NASHVILLE, Tenn. (WTVF) — Governor Bill Lee’s school vouchers bill has passed the Tennessee House after a delayed floor vote. The legislation must still pass the state Senate.
At one point, the vote was deadlocked at 49-for and 49-against. Rep. Jason Zachary (R-Knoxville) ended up casting the tie-breaking vote.
Look st what’s happening on the house floor right now. pic.twitter.com/q77557fofF— Kyle Horan (@KyleHoranNC5) April 23, 2019
Every student in TN deserves access to a high-quality education, and with today's House vote, we’re one big step closer to giving parents and students needed choice in their education. Special thanks to Speaker @GlenCasada, Rep. @WilliamLamberth, Rep. Dunn, and @RepMarkWhite.— Gov. Bill Lee (@GovBillLee) April 23, 2019
The Senate is set to vote on the legislation on Thursday.
The school voucher proposal would give public money to families to send their children to schools of their choice. However, some teachers are worried the bill would take away funding from the state's lowest performing public schools.
There are two different versions of the bill between the state house and senate. The house's version of the bill would give all counties access to ESAs, though the four largest counties, Davidson, Shelby, Hamilton and Knox, would all have reduce funding to public schools over the three first years the program is started.
Representative Zachary was promised Knox County would be taken out of the house's version of the ESA vote in exchange for changing his 'no' vote on the program to a 'yes'.
"I told leadership, I was very clear with the governor, unless this was streamlined, where Knox County was removed and held harmless, then I couldn't support the bill," said Zachary. "I was assured, that on the house side, Knox County will be taken out. Knox County will be held harmless and Knox County will have some resources to take care of the things that need to be taken care of with our teachers and our raises."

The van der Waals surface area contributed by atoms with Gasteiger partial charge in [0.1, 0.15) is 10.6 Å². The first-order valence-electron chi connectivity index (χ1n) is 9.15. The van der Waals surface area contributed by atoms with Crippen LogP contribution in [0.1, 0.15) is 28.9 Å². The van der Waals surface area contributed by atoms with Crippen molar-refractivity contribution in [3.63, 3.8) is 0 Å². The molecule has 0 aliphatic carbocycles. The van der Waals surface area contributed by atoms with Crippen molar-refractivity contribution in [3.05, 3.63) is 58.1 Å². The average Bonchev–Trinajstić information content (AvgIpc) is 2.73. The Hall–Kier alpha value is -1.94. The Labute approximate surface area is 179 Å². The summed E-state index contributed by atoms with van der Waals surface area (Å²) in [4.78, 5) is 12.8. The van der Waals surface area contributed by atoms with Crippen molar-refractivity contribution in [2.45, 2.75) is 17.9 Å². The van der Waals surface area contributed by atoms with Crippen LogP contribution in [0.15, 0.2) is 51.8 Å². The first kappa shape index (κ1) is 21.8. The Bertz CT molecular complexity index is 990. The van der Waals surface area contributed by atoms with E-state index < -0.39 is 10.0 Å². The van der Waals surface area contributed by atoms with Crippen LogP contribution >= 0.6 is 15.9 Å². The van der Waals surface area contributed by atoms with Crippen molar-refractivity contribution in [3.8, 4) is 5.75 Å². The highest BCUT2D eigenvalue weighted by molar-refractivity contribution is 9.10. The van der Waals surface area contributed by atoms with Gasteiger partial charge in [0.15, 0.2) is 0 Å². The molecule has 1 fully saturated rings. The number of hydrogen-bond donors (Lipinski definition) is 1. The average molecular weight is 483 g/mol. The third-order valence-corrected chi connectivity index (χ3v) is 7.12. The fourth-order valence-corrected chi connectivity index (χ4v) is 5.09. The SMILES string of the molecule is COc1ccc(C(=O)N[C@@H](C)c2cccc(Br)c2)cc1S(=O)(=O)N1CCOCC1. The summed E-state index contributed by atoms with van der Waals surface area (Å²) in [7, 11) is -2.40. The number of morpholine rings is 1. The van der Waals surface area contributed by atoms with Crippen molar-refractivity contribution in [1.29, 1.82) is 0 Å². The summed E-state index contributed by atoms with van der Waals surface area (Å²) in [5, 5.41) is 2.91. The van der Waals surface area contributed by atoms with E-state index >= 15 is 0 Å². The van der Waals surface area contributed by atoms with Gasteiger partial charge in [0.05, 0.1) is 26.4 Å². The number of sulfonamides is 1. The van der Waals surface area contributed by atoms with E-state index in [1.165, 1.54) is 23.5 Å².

Those opposed to the bill are also concerned families won't send their kids to public schools – essentially hurting the public-school system in the long run.
Of the passing of the bill, Tennessee Democratic Party Chair Mary Mancini said:
"There’s a deep-rooted problem in our state legislature when the Republican governor and speaker of the house are able to rig the vote, silence dissenting voices, and use public schools and teachers as pawns to get their voucher bill passed in Tennessee.
A handful of Tennessee House Republicans, who were on the fence about vouchers, were offered money for pork projects in their districts in exchange for their yes vote. In other words, they threw public school students and teachers under the bus so they can run home and claim victory in a press release while public schools suffer for decades because of their spineless decision.
"Vouchers have not succeeded in any other state. To have them in Tennessee is a travesty and illustrates that Republicans are willing to abandon the absolute duty our government has to ensure a high-quality public education for every child in Tennessee."
On Monday, teachers, parents and students came to state capitol to protest the plan with a New Orleans-style funeral.